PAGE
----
SRAM is a US-based manufacturer of bicycle components. About 10 years after its founding in 1987, SRAM acquired the bicycle division of the German manufacturer Sachs, which had many years of experience in the production of shifting components. After serving mainly the mountain bike market for a long time, SRAM introduced two road bike and cyclocross groupsets for the first time in 2006: the SRAM Force and SRAM Rival. SRAM has repeatedly diversified and was the first provider to offer road bike groupsets with disc brakes, as well as 1-by groupsets. SRAM offers a wireless electronic version for every road bike groupset. These models are labelled “AXS”.

The Italian company Campagnolo, founded in the 1930s, is a symbol of tradition and specialises in road bike groupsets. The top models shift 12 gears at the back, which was one gear more than the competition for a long time.

Road bike groupsets overview - Shimano, SRAM, and Campagnolo

All three manufacturers offer multiple groupsets in different quality and price levels. Below you will find each manufacturer's road bike groupsets, sorted from the highest quality to the most affordable. The top groups of the manufacturers are Shimano Dura-Ace, SRAM Red, and Campagnolo Super Record.

In addition to the groupset names, the number of chainrings the crankset has is indicated for each one e.g. 1-by or 2-by, and how many cogs the cassette has. Currently, the three major manufacturers offer cassettes with up to 12 cogs. If some models have an electric counterpart, they will have the addition Di2 (Shimano), eTap AXS (SRAM), and EPS (Campagnolo) in their name.

Shimano road bike groupsets

Shimano's model range is the most extensive. From Dura-Ace to Tiagra, the groupsets are also available with disc brakes as an alternative to rim brakes:

  • Dura-Ace (Di2) with 2x11 or 2x12
  • Ultegra (Di2) with 2x11 or 2x12
  • 105 (Di2) with 2x11
  • Tiagra with 3x10 or 2x10
  • Sora with 3x9 or 2x9
  • Claris with 3x8 or 2x8
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Good to know: The compatibility of the individual groupsets within the Shimano range is especially interesting for those who want to upgrade their road bike themselves. As long as they have the same number of gears, elements of the different group sets can be combined with each other.

Shimano road bike groupsets Shimano road bike groupsets
SRAM road bike groupsets

SRAM has four models in its range and was the first manufacturer to offer a 1by system, which means a crankset with only one chainring. All models are also available with hydraulic disc brakes:

  • Red (eTap AXS): 1-by and 2-by, 11 and 12 speed options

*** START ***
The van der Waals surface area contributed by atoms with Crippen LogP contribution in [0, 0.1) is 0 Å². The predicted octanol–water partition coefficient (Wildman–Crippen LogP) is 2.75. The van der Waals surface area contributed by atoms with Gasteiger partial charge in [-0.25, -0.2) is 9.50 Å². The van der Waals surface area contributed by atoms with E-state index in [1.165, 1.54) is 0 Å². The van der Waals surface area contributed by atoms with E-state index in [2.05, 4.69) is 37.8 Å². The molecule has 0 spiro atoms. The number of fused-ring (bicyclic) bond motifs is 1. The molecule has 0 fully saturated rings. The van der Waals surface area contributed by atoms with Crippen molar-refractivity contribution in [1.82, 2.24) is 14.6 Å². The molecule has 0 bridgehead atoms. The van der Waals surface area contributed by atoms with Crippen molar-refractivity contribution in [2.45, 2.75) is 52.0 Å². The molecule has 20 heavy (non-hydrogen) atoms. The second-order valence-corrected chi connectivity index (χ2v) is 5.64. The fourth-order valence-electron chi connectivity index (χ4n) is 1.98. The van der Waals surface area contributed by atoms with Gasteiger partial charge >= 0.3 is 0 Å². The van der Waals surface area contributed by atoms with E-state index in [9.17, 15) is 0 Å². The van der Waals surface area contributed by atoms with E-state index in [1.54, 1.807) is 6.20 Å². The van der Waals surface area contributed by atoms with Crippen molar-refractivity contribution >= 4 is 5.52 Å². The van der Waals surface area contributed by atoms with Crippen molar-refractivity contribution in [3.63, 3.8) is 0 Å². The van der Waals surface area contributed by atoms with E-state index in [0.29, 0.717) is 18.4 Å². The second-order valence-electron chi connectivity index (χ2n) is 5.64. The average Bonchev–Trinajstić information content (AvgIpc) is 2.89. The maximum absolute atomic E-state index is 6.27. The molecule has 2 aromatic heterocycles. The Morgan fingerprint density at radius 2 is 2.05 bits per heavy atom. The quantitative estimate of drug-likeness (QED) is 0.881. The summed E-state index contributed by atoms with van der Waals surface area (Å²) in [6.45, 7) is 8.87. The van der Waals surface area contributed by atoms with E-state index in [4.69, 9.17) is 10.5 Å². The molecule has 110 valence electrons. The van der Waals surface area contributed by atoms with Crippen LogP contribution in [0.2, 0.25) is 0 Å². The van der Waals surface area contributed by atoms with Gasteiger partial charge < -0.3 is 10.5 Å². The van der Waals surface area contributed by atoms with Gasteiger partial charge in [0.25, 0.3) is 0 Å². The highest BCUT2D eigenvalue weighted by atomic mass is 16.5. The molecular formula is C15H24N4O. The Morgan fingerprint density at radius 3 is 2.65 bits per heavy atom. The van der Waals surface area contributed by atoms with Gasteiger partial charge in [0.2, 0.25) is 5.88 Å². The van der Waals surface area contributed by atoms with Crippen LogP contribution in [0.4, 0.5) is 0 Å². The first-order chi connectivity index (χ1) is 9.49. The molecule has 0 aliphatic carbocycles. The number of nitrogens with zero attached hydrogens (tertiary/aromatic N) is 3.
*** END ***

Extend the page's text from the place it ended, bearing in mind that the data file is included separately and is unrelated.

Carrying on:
• Force (eTap AXS): 1-by and 2-by, 11 and 12 speed options
  • Rival (eTap AXS): 1-by and 2-by, 11 and 12 speed options
  • Apex: 1-by and 2-by, 10 and 11 speed options, new in 2023: Apex 12 speed and Apex AXS
SRAM road bike groupsets SRAM road bike groupsets
Campagnolo road bike group sets

Campagnolo offers five models and was the first manufacturer on the market to install cassettes with 12 cogs. From Super Record to Potenza, the models are also available with disc brakes as an option.

  • Super Record (EPS) with 2x12
  • Record (EPS) with 2x12
  • Chorus (EPS) with 2x11
  • Potenza with 2x11
  • Centaur with 2x11

Which road bike groupset is the best?

There is no single best road bike groupset as the quality levels of all three manufacturers are generally high. In terms of their functions, the shifting systems within their respective quality levels or price ranges are very similar. This is particularly true for electronic shifting.

When it comes to choosing the right road bike groupset for your desired bike, the principle applies: the more you invest, the better quality you get. Higher-priced groupsets have a lower weight, work more efficiently, and provide an even smoother shifting process. Entry-level models often use aluminium, which is sufficient for solid function. More expensive groupsets are made of high-quality aluminium alloys, with top models made of lightweight carbon or titanium.

The purchase and potential repair costs are higher for electronic shifting systems than for mechanical systems. However, both Shimano's Di2 and SRAM's eTap AXS technology are known for their robustness. Campagnolo's EPS shifting systems also have a reputation for reliable performance. Many riders who have experienced the benefits of a road bike with electronic shifting struggle to go back to mechanical setups due to the smooth and quick gear changes.

Which road bike groupset is the best? Which road bike groupset is the best?

Which road bike groupset should you buy?

To select the best road bike groupset available in the market, you should have a clear idea of your intended use. In the mid-range of the product lineups, you usually get the best value for your money. In the top models, you pay more but get high precision and performance with minimal weight. In general, you can expect that all components withing a groupset will work together well. If it ever becomes necessary to replace one of the bike parts, you should generally remain loyal to the groupset.

Low weight, higher price

The different ranges of road bike groupsets also come with different price tags. The significantly more expensive top models of the manufacturers are primarily lighter in weight.

With a lighter bike, you can accelerate and climb faster. However, the lightweight components must be correspondingly stiff and stable so that you can always ride safely. To ensure stiffness, strength, and durability at very low weight, the parts must be made of expensive materials and manufactured to very high-quality standards. While steel chains and aluminium dominate in entry-level groupsets, top models have titanium chains, high-quality aluminium, and carbon parts.

For example, Shimano’s three highest-quality model levels, Dura-Ace, Ultegra, and 105, are quite comparable in terms of function. The difference is the weight. Many professionals, therefore, use Ultegra or 105 on their training bikes.

Electronic systems for perfect shifting

When it comes to performance and comfort, high-end models have advantages as they shift more precisely, quickly, and smoothly. Perfect shifting is possible with electronic groupsets. In addition, shifting under load is significantly smoother. For many riders, this is an important criterion when climbing or riding in a standing position. In entry-level models, such a situation can result in a clunky and cumbersome shifting process.

The crankset, bottom bracket including bearings, and chainset in top models are generally lighter and stiffer. In particular, perfect crankset stiffness is required to efficiently transfer power from the pedals into forward movement. The same applies to the chainring. Large sprinters, therefore, prefer very stiff chainsets.

Spare parts, maintenance, lifespan, and total cost

The high-quality components of the mid-range groupsets last for a long time with proper maintenance. The chain and cassette are likely to be replaced multiple times over the entire lifespan of the road bike. You should take this into account because spare parts for top models, such as Shimano Dura-Ace, are more expensive than those for 105.